September 22, 2010, 4:03 PM

New tool helps companies take their e-commerce sites mobile

Companies using Endeca web site features can tweak them for the mobile realm.

 

Endeca Technologies Inc., a site search and navigation technology provider, has launched Endeca Mobile Commerce. The tool enables retailers using Endeca’s technology and services for their e-commerce sites to build mobile sites and apps.

Endeca Mobile Commerce enables web site operators to log into their Endeca accounts, access a program called PageBuilder, and modify their Endeca e-commerce tools for mobile platforms. Users can use Endeca features such as site search, guided navigation, user reviews, and recommendations, and push them to several mobile platforms via an application programming interface.  The tool enables customers to optimize web site features for mobile sites and on apps for Apple Inc.’s iPhone and iPad, and for smartphones that run on Google’s Android operating system. Site operators can preview how each feature and function will work before turning it on, says Brenna Johnson, product marketing manager for Endeca.

Endeca Mobile Commerce also offers pre-built features like a GPS store locator, automatic device detection for the mobile web, and one-touch checkout integrated with a retailer’s existing shopping cart.

Endeca says that unlike site and app development technology from such vendors as Digby and Usablenet, Endeca Mobile Commerce can save retailers time by eliminating the need for them to build a mobile storefront from scratch. The technology also gives companies more control by allowing them to use pre-built templates to modify Endeca features—such as search results, category landing pages, promotions and product detail screens—for mobile devices.  

Nikki Baird, managing partner at research and advisory firm Retail Systems Research, likes that the Endeca tool lets retailers preview how changes will look, and that it enables retailers to manage web and mobile changes within the same PageBuilder tool. “I’m not surprised to see these kinds of developments, and I expect that we’ll see more of them as larger players move on the mobile space,” she says. “Ease of administration of yet another channel is important, and the fewer tools you have to use, the easier it’s going to be.”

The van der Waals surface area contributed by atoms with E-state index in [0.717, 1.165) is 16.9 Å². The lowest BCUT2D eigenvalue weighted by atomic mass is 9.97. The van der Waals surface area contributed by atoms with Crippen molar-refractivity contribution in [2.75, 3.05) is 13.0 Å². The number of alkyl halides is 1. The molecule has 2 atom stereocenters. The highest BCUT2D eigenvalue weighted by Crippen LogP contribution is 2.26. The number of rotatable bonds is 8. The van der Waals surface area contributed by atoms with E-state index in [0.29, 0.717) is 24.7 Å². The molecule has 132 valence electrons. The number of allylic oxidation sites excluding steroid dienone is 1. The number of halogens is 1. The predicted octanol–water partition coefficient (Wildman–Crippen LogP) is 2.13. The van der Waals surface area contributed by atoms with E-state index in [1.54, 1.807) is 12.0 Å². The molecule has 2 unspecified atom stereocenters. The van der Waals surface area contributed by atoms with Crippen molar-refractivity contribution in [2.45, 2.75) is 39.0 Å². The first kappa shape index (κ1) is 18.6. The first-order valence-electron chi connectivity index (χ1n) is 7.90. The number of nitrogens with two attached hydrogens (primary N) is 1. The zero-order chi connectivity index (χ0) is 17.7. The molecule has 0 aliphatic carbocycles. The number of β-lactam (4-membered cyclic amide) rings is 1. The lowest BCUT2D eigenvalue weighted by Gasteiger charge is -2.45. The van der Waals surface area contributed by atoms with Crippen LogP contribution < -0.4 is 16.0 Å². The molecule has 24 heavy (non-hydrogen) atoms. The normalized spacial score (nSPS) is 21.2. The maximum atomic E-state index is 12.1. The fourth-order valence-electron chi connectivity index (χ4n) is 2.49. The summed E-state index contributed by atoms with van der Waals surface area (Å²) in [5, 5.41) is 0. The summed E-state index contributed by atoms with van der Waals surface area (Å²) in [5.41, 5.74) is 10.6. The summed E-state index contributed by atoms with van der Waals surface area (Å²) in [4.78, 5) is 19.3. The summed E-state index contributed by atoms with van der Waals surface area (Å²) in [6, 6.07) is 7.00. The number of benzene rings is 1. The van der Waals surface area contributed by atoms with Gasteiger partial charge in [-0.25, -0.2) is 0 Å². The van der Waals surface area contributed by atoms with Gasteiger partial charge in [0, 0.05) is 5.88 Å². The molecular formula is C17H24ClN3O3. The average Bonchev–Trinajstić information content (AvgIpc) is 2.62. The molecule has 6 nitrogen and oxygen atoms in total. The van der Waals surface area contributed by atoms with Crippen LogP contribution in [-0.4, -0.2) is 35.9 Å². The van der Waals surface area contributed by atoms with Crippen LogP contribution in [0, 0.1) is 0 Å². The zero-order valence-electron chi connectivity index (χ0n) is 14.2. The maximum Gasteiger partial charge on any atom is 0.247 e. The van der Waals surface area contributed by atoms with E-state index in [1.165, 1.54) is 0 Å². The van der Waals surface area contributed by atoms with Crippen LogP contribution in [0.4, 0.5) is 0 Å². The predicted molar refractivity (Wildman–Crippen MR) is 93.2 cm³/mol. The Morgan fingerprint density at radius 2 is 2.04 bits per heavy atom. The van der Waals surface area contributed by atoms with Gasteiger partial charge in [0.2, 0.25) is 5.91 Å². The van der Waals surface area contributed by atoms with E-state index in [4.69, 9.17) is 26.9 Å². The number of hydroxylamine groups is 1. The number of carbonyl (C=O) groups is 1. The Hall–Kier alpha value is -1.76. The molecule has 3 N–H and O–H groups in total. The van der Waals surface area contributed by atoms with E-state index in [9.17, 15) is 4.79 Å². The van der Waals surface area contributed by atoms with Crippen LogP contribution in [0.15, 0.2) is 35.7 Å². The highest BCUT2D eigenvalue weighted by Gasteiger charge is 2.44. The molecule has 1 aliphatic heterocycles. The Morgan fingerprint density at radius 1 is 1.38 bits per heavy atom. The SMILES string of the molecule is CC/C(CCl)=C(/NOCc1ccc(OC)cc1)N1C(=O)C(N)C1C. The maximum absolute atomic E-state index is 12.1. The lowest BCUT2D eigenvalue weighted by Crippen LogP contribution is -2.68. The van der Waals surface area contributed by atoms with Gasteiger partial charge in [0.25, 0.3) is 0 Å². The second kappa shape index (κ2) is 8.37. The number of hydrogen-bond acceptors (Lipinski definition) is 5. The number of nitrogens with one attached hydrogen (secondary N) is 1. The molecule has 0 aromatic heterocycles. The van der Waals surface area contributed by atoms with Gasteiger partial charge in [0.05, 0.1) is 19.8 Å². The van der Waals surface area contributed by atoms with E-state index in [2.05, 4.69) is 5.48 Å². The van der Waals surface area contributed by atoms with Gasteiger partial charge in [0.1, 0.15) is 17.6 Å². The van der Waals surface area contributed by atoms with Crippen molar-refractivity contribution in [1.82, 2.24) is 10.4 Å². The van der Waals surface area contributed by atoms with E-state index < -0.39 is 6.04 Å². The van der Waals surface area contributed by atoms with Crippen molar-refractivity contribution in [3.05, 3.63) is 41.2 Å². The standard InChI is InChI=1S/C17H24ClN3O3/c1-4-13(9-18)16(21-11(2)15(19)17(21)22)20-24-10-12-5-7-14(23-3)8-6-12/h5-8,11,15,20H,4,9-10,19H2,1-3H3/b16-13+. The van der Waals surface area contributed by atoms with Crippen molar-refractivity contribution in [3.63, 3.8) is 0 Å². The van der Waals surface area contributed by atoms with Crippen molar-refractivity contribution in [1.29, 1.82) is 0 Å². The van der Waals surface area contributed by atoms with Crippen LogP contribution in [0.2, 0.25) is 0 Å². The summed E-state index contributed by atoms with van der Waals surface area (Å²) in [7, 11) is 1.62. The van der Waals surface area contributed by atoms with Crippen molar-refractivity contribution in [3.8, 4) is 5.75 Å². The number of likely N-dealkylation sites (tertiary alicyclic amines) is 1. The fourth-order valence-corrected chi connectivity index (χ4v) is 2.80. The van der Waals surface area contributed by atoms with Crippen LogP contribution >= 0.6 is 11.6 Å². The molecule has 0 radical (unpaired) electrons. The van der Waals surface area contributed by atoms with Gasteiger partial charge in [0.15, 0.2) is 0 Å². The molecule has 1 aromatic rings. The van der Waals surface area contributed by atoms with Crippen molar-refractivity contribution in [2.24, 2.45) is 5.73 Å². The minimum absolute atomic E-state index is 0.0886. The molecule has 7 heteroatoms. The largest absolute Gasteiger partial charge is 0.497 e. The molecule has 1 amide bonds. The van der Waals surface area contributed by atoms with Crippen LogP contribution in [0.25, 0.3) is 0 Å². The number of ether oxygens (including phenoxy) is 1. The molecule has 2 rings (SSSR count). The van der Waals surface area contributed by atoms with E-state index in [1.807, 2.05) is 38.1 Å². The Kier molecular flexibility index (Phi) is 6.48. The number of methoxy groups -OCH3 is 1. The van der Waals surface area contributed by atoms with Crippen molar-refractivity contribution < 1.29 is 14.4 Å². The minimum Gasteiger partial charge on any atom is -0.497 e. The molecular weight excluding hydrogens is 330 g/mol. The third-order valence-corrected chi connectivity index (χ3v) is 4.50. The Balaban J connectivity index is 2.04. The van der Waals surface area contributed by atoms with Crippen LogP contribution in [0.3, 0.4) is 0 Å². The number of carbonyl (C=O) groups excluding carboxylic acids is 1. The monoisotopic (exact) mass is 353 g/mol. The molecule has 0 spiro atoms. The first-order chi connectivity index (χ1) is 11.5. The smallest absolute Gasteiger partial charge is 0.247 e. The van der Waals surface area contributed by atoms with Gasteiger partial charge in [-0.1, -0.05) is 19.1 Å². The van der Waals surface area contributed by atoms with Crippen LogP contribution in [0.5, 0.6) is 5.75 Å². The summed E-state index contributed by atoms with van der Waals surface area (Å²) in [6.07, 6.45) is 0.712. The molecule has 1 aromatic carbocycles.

Mobile optimization can be tricky, especially as many retailers still struggle with optimizing web site content and features across web browsers, says Paula Rosenblum, also a managing partner at RSR. “We already have so many discrepancies in the way web sites look across browsers, it is helpful to have the vendor take responsibility for uniformity in mobile commerce environments,” she says.

Endeca, which provides its services via an installed, licensed platform, says one retailer client has already used the service to create a mobile app that was recently approved for Apple’s App Store. Two or three more companies will begin using the feature by the end of the year, with a few dozen additional ones in negotiations or considering the service, Johnson says.

Endeca offers the tool for an additional fee to clients using Endeca’s technology for e-commerce.

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